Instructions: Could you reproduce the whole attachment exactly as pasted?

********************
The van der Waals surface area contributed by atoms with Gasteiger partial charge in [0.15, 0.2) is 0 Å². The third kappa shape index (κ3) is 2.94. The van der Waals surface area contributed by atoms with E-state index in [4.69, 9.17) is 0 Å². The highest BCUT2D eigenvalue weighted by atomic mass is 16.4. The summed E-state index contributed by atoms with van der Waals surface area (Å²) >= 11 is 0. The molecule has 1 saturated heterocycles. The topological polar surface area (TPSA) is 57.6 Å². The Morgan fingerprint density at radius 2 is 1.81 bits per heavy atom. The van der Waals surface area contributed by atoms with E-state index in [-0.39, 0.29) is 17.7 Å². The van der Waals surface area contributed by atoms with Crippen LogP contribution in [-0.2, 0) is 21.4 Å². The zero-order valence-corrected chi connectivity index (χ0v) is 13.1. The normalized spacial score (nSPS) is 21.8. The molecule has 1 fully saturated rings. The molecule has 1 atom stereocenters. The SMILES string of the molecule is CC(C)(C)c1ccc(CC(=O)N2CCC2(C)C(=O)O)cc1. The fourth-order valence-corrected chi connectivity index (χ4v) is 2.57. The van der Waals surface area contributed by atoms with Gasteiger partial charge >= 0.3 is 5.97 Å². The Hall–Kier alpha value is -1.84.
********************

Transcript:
The van der Waals surface area contributed by atoms with Gasteiger partial charge in [0.15, 0.2) is 0 Å². The third kappa shape index (κ3) is 2.94. The van der Waals surface area contributed by atoms with E-state index in [4.69, 9.17) is 0 Å². The highest BCUT2D eigenvalue weighted by atomic mass is 16.4. The summed E-state index contributed by atoms with van der Waals surface area (Å²) >= 11 is 0. The molecule has 1 saturated heterocycles. The topological polar surface area (TPSA) is 57.6 Å². The Morgan fingerprint density at radius 2 is 1.81 bits per heavy atom. The van der Waals surface area contributed by atoms with E-state index in [-0.39, 0.29) is 17.7 Å². The van der Waals surface area contributed by atoms with Crippen LogP contribution in [-0.2, 0) is 21.4 Å². The zero-order valence-corrected chi connectivity index (χ0v) is 13.1. The normalized spacial score (nSPS) is 21.8. The molecule has 1 fully saturated rings. The molecule has 1 atom stereocenters. The SMILES string of the molecule is CC(C)(C)c1ccc(CC(=O)N2CCC2(C)C(=O)O)cc1. The fourth-order valence-corrected chi connectivity index (χ4v) is 2.57. The van der Waals surface area contributed by atoms with Gasteiger partial charge >= 0.3 is 5.97 Å². The Hall–Kier alpha value is -1.84.